Tackle the fossil fuel economy or face more horrors

The unabated use of fossil fuels comes at the cost of more forest fires, heatwaves, death and destruction.

After meeting with firefighters at a field command post in La Teste-de-Buch, president Emmanuel Macron  warned that we are, “experiencing the full consequences of climate change.” 

Yet a report conducted last year found that banks BNP Paribas, Credit Agricole, Societe Generale and Banque Populaire Caisse d’Epargne generated a carbon footprint bigger than all of the French territories combined. And any phasing out of fossil fuels comes with one significant condition in France. That oil, gas and coal production is replaced with nuclear power. 

But the very source of energy that the French state relies on for its power can become unusable and dangerous in extreme heat. The water from rivers such as the Rhone and the Garonne are used as coolants for nuclear reactors. But these rivers have been too hot in the last few weeks to cool down reactors, forcing them to be shut off. 

As for Spain, promises to end fossil fuel come too little too late. Along with Portugal, Spain has rejected even a very weak initiative proposed by the European Union to reduce natural gas use by 15 percent. Italy and Germany have called for G7 countries to reconsider a ban on financing overseas fossil-fuel projects. 

Not only are states failing to adapt to changing temperatures, but they are also avoiding addressing the root cause of the problem—the fossil fuel industry.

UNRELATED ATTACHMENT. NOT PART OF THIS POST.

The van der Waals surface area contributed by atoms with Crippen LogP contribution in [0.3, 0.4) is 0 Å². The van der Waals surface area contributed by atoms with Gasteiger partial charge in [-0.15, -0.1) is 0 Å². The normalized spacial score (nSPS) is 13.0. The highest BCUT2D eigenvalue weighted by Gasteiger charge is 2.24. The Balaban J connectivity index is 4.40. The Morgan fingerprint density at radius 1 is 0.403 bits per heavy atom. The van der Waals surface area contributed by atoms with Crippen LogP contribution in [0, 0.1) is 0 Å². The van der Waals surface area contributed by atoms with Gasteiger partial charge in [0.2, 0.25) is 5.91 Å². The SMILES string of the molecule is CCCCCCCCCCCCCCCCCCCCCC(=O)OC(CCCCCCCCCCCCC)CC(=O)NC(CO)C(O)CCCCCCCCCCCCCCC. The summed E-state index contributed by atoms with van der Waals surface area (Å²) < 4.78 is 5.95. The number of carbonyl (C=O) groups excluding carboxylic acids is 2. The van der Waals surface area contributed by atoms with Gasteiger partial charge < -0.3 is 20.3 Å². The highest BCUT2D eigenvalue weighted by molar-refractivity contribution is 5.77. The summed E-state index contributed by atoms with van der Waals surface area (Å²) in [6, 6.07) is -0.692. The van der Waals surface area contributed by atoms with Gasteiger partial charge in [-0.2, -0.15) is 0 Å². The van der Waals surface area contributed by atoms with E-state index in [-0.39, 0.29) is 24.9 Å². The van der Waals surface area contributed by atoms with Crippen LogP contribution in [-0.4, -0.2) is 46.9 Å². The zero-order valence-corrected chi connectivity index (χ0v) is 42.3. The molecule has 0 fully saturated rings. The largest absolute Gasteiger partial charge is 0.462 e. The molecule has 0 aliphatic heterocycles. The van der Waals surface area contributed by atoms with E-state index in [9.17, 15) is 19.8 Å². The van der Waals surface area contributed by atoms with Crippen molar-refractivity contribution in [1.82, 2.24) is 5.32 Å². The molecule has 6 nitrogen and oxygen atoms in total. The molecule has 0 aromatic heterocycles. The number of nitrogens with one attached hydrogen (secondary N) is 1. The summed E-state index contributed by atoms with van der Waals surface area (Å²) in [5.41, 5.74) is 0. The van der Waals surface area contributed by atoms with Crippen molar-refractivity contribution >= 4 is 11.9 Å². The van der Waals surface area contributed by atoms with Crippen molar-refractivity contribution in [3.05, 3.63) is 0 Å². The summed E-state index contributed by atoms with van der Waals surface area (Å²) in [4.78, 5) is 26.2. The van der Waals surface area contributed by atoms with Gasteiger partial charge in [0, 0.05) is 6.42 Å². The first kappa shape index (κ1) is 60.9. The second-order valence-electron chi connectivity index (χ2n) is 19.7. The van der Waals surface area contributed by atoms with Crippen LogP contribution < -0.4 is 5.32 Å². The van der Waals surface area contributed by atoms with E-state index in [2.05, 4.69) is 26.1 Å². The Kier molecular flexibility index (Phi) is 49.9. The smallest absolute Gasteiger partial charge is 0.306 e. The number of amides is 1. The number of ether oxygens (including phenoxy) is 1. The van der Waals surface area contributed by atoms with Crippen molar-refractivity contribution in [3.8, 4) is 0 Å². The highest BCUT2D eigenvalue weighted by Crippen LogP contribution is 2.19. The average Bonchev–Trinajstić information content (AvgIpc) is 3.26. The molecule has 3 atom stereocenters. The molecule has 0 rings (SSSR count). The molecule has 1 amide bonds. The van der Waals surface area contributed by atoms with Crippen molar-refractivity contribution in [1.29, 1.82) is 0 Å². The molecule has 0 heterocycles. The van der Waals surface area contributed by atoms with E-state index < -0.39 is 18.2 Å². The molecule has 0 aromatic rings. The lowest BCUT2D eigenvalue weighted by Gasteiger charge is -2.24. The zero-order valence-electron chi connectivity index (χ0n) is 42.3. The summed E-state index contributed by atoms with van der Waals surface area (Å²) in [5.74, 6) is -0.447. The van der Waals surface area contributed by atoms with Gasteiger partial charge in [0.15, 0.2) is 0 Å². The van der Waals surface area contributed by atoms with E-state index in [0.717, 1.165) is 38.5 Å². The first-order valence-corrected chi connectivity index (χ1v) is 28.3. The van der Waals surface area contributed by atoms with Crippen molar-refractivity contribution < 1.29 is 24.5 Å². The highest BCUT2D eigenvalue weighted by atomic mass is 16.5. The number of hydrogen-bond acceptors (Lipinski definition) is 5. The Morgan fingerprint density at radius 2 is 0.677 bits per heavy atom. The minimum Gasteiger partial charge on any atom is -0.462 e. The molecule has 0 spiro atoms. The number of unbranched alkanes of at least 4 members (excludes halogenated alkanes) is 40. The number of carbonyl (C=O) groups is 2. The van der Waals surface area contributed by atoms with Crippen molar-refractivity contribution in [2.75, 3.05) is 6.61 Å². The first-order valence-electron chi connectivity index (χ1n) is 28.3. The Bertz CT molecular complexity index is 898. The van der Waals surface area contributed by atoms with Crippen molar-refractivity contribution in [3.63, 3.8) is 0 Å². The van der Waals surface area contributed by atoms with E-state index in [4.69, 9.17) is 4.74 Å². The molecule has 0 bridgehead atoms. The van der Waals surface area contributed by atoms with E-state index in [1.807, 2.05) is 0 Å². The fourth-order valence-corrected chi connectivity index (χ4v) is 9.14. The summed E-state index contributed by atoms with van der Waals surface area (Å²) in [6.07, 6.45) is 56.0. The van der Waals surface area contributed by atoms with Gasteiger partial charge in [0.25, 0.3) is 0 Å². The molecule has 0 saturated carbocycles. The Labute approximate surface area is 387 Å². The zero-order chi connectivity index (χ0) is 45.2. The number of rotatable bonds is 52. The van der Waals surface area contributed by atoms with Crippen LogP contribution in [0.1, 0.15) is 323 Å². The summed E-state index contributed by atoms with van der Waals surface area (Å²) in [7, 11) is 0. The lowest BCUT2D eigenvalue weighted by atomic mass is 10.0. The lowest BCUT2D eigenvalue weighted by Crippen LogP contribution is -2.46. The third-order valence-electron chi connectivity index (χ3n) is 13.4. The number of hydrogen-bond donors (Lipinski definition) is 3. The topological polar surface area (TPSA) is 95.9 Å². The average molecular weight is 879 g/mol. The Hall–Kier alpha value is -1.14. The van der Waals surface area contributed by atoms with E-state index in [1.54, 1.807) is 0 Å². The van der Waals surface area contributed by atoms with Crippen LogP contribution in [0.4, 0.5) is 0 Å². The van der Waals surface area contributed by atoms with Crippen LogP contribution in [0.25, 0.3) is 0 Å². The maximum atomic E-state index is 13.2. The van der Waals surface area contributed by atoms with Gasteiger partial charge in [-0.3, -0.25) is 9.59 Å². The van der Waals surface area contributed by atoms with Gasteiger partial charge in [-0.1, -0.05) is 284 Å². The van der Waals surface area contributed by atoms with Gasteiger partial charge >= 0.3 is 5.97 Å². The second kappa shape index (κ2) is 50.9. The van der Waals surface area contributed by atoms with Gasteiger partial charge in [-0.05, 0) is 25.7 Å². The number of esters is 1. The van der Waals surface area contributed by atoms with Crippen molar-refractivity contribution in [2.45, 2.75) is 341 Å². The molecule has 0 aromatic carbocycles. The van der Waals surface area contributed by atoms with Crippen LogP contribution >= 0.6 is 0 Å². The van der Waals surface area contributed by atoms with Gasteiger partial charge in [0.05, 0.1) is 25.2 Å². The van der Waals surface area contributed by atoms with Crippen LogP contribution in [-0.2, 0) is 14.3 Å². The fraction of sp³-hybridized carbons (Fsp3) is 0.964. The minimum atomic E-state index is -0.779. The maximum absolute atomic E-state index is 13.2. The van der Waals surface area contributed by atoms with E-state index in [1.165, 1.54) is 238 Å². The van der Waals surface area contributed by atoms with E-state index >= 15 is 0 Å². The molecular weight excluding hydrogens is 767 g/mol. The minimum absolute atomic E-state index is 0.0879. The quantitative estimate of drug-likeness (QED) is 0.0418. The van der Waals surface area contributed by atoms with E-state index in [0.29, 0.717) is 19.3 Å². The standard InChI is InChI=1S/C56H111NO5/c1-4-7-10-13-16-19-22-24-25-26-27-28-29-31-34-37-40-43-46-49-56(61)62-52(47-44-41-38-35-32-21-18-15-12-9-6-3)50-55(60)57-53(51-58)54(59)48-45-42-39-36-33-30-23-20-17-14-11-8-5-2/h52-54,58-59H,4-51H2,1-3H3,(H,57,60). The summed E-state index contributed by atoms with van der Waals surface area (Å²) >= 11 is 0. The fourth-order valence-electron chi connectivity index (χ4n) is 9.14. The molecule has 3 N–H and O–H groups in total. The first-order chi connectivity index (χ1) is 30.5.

British homes are heat traps

 Kit Malthouse, the Cabinet Office minister, said last week that Britain “must learn to live with extreme events” such as recent record temperatures. But Britain’s infrastructure is entirely unable to cope with the heat levels seen last week. 

For Kevin being inside his home became “unbearable” on Monday and Tuesday of last week. He told Socialist Worker that temperatures inside his home in Norwich, which was built in the 1950s, were potentially damaging to his health. 

Many homes in Britain are poorly insulated ice boxes in winter and heat trraps in summer. The typical British house is small and cramped with low ceilings to squeeze as many people into a small space. Flats were once designed to have windows on both sides so that air could flow freely. However, due to cost-cutting, this is now rare. 

Today most windows in new build flats and homes don’t even open all the way.

Transport can’t cope with this 

Tory transport secretary Grant Shapps said it would take decades to make the railway system resistant to extreme heat. But we don’t have decades.

The steel tracks that make up Britain’s rail network expand and contract as temperature changes. Extreme temperatures add pressure to the tracks, which can result in them warping and buckling. As temperatures soared past 40 degrees, train tracks expanded nationally by as much as 9 kilometres last week. In hotter countries, concrete slabs are installed underneath the tracks to keep them in place. 

But the pursuit of profit has meant that Network Rail bosses say they are in no rush to make the changes.